In terms of Sosa's fan base, Burgos believes he remains as popular with white Americans as he is with Latinos and African-Americans.

"Latinos understand the cultural differences, what he has to go through," Burgos said. "Americans embrace him for being an immigrant success story."

Careful with media

Still, Sosa says he is often cautious in interviews, especially with print reporters.

"Sometimes I'll say something, and if it's an article written by a negative person, the writer will write what he wants to make a point," Sosa said. "Later he will tell me that I didn't understand him."

Burgos believes reporters sometimes undermine Spanish-speaking players, albeit unintentionally.

"Historically with Latino players, the focus is on how they say things and not what they say," Burgos said. "Sometimes the person who speaks two languages is made to appear less intelligent than the one who speaks solely one."

Yet it is difficult to doubt Sosa's intelligence, given his success with a second language and his success with marketing himself.

Sosa and his wife, Sonia, have encouraged their four children--Keysha, 8; Kenia, 7; Sammy Jr., 5; and Michael, 4--to become bilingual. The parents lead by example; Sonia Sosa takes English lessons on a regular basis, Pannozzo said.

"You know how good Sammy is?" Pannozzo said. "When he's answering a question he's not comfortable answering, he'll answer it without responding to the question directly. People who have command of the language cannot always do that.

"He's not book-educated, but he's a very smart man."

09-24-2002, 01:42 PM
I couldn't even get through that fluff. I like how they describe the Cubs as a mediocre team. What a joke.

How do I add that hurl picture?

09-24-2002, 01:49 PM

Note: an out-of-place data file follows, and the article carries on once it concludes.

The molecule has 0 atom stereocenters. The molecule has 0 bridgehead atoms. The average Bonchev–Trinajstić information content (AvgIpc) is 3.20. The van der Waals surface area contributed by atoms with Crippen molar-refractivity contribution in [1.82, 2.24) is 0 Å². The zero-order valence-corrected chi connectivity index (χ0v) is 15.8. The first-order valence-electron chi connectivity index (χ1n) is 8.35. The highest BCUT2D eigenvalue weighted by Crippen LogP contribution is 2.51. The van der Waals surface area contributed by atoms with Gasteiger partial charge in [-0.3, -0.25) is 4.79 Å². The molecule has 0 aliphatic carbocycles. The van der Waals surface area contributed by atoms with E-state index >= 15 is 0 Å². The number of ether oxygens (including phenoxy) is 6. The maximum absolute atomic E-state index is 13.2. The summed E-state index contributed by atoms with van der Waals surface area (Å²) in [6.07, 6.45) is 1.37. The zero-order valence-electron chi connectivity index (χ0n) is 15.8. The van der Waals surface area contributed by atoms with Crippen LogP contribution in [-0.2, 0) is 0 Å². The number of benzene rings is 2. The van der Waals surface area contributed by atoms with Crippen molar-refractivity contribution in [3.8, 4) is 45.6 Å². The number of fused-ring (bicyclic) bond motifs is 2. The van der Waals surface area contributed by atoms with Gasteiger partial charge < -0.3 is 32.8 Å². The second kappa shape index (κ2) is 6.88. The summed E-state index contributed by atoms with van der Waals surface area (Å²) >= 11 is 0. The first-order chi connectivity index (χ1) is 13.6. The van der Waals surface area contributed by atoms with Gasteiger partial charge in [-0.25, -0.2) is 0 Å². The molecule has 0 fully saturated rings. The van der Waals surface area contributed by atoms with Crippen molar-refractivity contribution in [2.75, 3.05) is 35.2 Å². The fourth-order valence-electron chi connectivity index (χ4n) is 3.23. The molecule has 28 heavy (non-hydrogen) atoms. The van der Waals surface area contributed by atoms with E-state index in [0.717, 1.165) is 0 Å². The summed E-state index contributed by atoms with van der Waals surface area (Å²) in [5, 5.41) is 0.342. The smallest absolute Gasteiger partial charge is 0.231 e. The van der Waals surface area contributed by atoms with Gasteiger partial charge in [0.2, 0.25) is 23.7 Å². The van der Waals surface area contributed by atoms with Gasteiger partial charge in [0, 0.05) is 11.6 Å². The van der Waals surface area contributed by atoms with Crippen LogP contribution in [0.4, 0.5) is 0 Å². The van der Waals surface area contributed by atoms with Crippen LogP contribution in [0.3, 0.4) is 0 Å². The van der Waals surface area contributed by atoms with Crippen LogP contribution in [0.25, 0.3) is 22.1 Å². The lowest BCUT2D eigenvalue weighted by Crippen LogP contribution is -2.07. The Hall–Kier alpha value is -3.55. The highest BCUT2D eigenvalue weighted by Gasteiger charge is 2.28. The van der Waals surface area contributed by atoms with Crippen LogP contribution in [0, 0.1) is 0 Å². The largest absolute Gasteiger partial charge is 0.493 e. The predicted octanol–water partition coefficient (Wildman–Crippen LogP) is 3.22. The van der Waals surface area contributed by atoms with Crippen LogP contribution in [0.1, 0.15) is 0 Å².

Originally posted by bc2k
I couldn't even get through that fluff. I like how they describe the Cubs as a mediocre team. What a joke.

How do I add that hurl picture?


I've never read an article that exploits a players' already super huge ego. Gee, why don't they do one on the other non-english-speaking right fielder in Chicago???

09-24-2002, 04:42 PM
Yet it is difficult to doubt Sosa's intelligence, given his success with a second language and his success with marketing himself.

Since '92 he has worked closely with Sharon Pannozzo, the Cubs' media relations director, who helped convince Sosa to open up to reporters.

So which is it? Has he been marketing himself or has he had the Tribune Company's hand up his "tailpipe" like a puppet. I just wonder how much different things would be if Frank Thomas would have been dealt to the northside back in '92 leaving Sosa with the Sox all these years. Do you think the spin would be reversed just a bit, on both sides?:D: SamME would be the clubhouse cancer & Thomas would be the "marketing genius".

09-24-2002, 05:44 PM
I don't know what you guys are talking about. I've been waiting forever for an article on Sammy Sosa's communication skills!